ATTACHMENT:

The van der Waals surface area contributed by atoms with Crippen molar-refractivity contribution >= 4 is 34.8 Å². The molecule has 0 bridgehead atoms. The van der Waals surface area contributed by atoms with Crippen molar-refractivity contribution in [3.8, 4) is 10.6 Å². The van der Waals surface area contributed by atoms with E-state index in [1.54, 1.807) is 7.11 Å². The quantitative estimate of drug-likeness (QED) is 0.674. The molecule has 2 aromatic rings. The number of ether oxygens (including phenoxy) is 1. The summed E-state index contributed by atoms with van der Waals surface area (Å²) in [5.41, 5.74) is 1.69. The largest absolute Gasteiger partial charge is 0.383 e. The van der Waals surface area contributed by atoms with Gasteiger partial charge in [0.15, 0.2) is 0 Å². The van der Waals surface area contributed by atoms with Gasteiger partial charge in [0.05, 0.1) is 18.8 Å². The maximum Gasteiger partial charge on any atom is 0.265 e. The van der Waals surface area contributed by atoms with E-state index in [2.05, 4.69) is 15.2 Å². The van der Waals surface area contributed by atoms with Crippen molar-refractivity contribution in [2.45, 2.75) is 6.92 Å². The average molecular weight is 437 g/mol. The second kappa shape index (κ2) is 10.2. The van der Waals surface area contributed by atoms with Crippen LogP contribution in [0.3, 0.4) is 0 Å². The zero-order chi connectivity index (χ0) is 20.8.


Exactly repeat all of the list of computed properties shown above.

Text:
The van der Waals surface area contributed by atoms with Crippen molar-refractivity contribution >= 4 is 34.8 Å². The molecule has 0 bridgehead atoms. The van der Waals surface area contributed by atoms with Crippen molar-refractivity contribution in [3.8, 4) is 10.6 Å². The van der Waals surface area contributed by atoms with E-state index in [1.54, 1.807) is 7.11 Å². The quantitative estimate of drug-likeness (QED) is 0.674. The molecule has 2 aromatic rings. The number of ether oxygens (including phenoxy) is 1. The summed E-state index contributed by atoms with van der Waals surface area (Å²) in [5.41, 5.74) is 1.69. The largest absolute Gasteiger partial charge is 0.383 e. The van der Waals surface area contributed by atoms with Gasteiger partial charge in [0.15, 0.2) is 0 Å². The van der Waals surface area contributed by atoms with Gasteiger partial charge in [0.05, 0.1) is 18.8 Å². The maximum Gasteiger partial charge on any atom is 0.265 e. The van der Waals surface area contributed by atoms with E-state index in [2.05, 4.69) is 15.2 Å². The van der Waals surface area contributed by atoms with Crippen molar-refractivity contribution in [2.45, 2.75) is 6.92 Å². The average molecular weight is 437 g/mol. The second kappa shape index (κ2) is 10.2. The van der Waals surface area contributed by atoms with Crippen LogP contribution in [0.3, 0.4) is 0 Å². The zero-order chi connectivity index (χ0) is 20.8.